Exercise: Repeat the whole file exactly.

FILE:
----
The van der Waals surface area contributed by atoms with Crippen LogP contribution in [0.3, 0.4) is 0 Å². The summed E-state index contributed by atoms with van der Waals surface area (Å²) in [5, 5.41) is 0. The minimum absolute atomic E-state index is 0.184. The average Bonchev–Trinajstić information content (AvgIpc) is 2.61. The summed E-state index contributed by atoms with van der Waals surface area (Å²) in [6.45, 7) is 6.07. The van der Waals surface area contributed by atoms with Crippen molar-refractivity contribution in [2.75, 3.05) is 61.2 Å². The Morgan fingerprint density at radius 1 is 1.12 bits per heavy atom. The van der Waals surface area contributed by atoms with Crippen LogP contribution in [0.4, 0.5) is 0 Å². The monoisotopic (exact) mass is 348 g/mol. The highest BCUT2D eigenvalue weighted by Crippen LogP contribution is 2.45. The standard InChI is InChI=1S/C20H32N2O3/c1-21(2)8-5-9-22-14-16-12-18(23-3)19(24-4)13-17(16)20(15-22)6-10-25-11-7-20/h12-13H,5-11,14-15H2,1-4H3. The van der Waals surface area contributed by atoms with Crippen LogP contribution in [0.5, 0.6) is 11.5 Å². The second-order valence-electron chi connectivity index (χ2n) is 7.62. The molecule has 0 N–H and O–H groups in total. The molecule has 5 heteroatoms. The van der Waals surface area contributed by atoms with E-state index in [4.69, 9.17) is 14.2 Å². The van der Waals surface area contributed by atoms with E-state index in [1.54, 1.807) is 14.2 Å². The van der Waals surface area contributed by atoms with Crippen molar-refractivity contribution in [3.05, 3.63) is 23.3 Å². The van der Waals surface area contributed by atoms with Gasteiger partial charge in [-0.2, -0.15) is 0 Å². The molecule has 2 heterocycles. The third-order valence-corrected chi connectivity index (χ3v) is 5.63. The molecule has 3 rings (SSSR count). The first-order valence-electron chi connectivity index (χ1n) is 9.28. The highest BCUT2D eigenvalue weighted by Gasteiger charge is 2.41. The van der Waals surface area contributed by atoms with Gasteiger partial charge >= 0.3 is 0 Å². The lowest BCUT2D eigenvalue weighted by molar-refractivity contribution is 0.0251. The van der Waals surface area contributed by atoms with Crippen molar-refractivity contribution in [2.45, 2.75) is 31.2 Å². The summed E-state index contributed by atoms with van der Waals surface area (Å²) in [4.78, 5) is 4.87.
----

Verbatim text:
The van der Waals surface area contributed by atoms with Crippen LogP contribution in [0.3, 0.4) is 0 Å². The summed E-state index contributed by atoms with van der Waals surface area (Å²) in [5, 5.41) is 0. The minimum absolute atomic E-state index is 0.184. The average Bonchev–Trinajstić information content (AvgIpc) is 2.61. The summed E-state index contributed by atoms with van der Waals surface area (Å²) in [6.45, 7) is 6.07. The van der Waals surface area contributed by atoms with Crippen molar-refractivity contribution in [2.75, 3.05) is 61.2 Å². The Morgan fingerprint density at radius 1 is 1.12 bits per heavy atom. The van der Waals surface area contributed by atoms with Crippen LogP contribution in [0.4, 0.5) is 0 Å². The monoisotopic (exact) mass is 348 g/mol. The highest BCUT2D eigenvalue weighted by Crippen LogP contribution is 2.45. The standard InChI is InChI=1S/C20H32N2O3/c1-21(2)8-5-9-22-14-16-12-18(23-3)19(24-4)13-17(16)20(15-22)6-10-25-11-7-20/h12-13H,5-11,14-15H2,1-4H3. The van der Waals surface area contributed by atoms with Crippen LogP contribution in [0.5, 0.6) is 11.5 Å². The second-order valence-electron chi connectivity index (χ2n) is 7.62. The molecule has 0 N–H and O–H groups in total. The molecule has 5 heteroatoms. The van der Waals surface area contributed by atoms with E-state index in [4.69, 9.17) is 14.2 Å². The van der Waals surface area contributed by atoms with E-state index in [1.54, 1.807) is 14.2 Å². The van der Waals surface area contributed by atoms with Crippen molar-refractivity contribution in [3.05, 3.63) is 23.3 Å². The van der Waals surface area contributed by atoms with Gasteiger partial charge in [-0.2, -0.15) is 0 Å². The molecule has 2 heterocycles. The third-order valence-corrected chi connectivity index (χ3v) is 5.63. The molecule has 3 rings (SSSR count). The first-order valence-electron chi connectivity index (χ1n) is 9.28. The highest BCUT2D eigenvalue weighted by Gasteiger charge is 2.41. The van der Waals surface area contributed by atoms with Gasteiger partial charge >= 0.3 is 0 Å². The lowest BCUT2D eigenvalue weighted by molar-refractivity contribution is 0.0251. The van der Waals surface area contributed by atoms with Crippen molar-refractivity contribution in [2.45, 2.75) is 31.2 Å². The summed E-state index contributed by atoms with van der Waals surface area (Å²) in [4.78, 5) is 4.87.